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Sometimes you are in pain and you are in a very good mood. And isn’t a contradiction. It is life with chronic pain. I have a migraine today and it isn’t a pleasant one but I am in a good mood for no particular reason. I have also rested, used ice, migraine balm and a few other things to maintain this level of pain. And I am currently writing this post listening to ABBA gently in the background, because it is in my Groovy playlist. And I am in a Groovy mood. Gently, because I am rather sound sensitive. And unfortunately head bobbing is something I cannot do. So sort of sucks that migraines are ‘difficult’ when you are in a good mood such as they limit you substantially. All the fun I could be having and certainly cannot. Not with this one.  But chilling to some good tunes will have to do.

My point being Good Mood does not mean Pain Free. And nor should it. I don’t think I should be miserable because I am in pain and I don’t want to be. I am sometimes. And severe pain… sort of makes you hunker down and sucks the emotional energy right from you. But I am in pain all the time and it would take substantial effort on my part to be miserable all the time. This is aside from the depression which I am being actively treated for with medication that has been quite beneficial for me. Depression is different from a ‘mood’ though, isn’t it? Quite different. And effective treatment has made quite a difference for me.

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I get that smiling and laughter are often seen as a sign we are Not in pain and are doing well, when in fact we are not.

FACT: I can just be in a good mood and be in pain. Just not a substantial amount of pain that sucks the joy from my existence, in which case, you likely wouldn’t be seeing me in the first place.

FACT: I also use laughter and smiling to HIDE the pain so it does get rather confusing doesn’t it? I can be in pain and also in a bad mood because of it but due to circumstances I need to hide it and rely on societal norms to get me through.

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Fact is this, I want to be in a good mood. I want to cultivate a good mood and do things that make me feel better. Because it makes it easier to cope with the pain. And I’ll do just about anything to manage suffering. There are days when suffering, is suffering and it cannot be managed. You have to engage in some serious self-care. There are days you just have to rest and manage things. I Want to be coping, managing and in a generally good mood. It makes me feel like I can handle to pain better. Maybe it does. Maybe laughter isn’t the best medicine, but it certainly works with our medicine. I’ll take it.

I know pain means limitations, pacing, rest and often quiet. I know… mellow. I am always conscious of pain and my activities so I do not exacerbate it too much but also do not avoid things. I get right now doing anything would be too much. If it was a work day, it would be a triptan day. Just a fact. It is too intense to work with unless I utilized a triptan. So too intense to be doing anything other than anything really mellow. But my mood hasn’t been affected. I think because I have been doing a good bit of self-care and rest. And I feel very relaxed and chill. And sometimes we are just in a good mood because we are. No reason at all. Pain does affect our mood and we are very aware of it. But not all the time. Not All the time.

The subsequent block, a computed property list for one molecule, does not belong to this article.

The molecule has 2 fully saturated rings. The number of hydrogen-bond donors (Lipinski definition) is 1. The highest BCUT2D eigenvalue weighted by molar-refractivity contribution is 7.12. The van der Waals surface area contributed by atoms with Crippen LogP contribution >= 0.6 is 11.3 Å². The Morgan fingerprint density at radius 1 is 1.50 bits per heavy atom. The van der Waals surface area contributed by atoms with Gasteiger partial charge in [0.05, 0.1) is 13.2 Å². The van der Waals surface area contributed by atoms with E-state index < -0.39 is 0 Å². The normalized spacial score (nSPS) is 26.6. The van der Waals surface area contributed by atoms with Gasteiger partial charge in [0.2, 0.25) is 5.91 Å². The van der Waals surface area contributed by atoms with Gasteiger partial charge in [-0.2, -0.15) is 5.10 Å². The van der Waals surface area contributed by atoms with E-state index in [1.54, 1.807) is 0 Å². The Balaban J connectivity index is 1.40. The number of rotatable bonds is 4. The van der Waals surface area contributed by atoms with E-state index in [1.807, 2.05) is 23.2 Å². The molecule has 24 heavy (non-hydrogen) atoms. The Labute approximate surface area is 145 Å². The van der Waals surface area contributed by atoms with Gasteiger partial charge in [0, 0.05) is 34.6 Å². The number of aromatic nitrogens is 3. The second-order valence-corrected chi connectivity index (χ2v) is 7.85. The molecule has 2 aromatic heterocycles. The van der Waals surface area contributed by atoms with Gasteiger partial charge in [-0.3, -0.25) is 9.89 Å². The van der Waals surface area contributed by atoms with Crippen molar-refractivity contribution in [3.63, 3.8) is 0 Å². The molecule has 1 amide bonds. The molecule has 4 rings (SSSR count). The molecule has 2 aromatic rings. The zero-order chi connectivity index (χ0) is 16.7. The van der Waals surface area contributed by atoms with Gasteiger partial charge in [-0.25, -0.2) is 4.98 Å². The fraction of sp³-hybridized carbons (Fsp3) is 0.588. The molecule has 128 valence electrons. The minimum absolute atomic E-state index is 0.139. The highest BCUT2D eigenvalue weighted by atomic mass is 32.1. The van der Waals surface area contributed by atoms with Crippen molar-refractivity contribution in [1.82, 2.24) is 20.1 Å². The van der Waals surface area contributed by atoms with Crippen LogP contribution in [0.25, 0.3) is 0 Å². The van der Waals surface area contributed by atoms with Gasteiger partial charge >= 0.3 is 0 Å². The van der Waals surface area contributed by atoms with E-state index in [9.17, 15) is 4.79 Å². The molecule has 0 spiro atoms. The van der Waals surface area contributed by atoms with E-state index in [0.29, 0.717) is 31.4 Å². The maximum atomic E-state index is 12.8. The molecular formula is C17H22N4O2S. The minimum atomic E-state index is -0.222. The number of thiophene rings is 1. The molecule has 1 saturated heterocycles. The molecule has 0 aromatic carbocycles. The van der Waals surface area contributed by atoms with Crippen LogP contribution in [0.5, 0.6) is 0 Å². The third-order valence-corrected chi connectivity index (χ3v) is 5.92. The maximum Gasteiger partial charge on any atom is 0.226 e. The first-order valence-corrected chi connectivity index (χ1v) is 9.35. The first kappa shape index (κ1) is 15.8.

8 thoughts on “When you are in a good mood and still in pain

  1. Yes, yes yes! How many times have I had to explain at length and in frustration that because I am happy to see someone or participate in a birthday event etc doesn’t mean I am cured of my chronic pain or my disability. It means I want to be an active participant in my life, it means I have made a positive choice to not be ground down by my pain or allow it to make others miserable on my behalf. It takes tremendous effort and sometimes I don’t succeed but I am happy to try for everyone’s benefit, not least of all mine. 😊👏🏻👊🏻💜


  2. This is a great post Nikki. Invisible illnesses are a pain (lol!) because people don’t know what’s going on behind the mask we present to the world. Thanks for this. Anita


  3. Reblogged this on pearsnotparsnipsdotcom and commented:
    Having lived a life of intense pain through a series of injuries, it was refreshing to read such a positive post from Nikki on smiling through chronic pain and challenging the stereotype of misery by leading her life as positively and happily as possible, even though it often means people think she has experienced some miracle cure! I can identify with this. I remember many years ago having a visit from friends who hadn’t seen me for some time but knew of my physical difficulties. They were astounded to find me sitting at the table surrounded by course materials when they arrived, in the middle of writing an essay. I was smiley, sociable and happy despite being in appalling pain. They were very confused. It just didn’t compute. As Nikki points out, smiling and living positively is a way of coping with pain not evidence that you are cured or no longer need support. In my case, it is also a means of reassuring those around me, that they don’t need to worry or tiptoe around me. Being in a good mood is contagious, pass it on! 😊
    Please visit and comment on Nikki’s original post.


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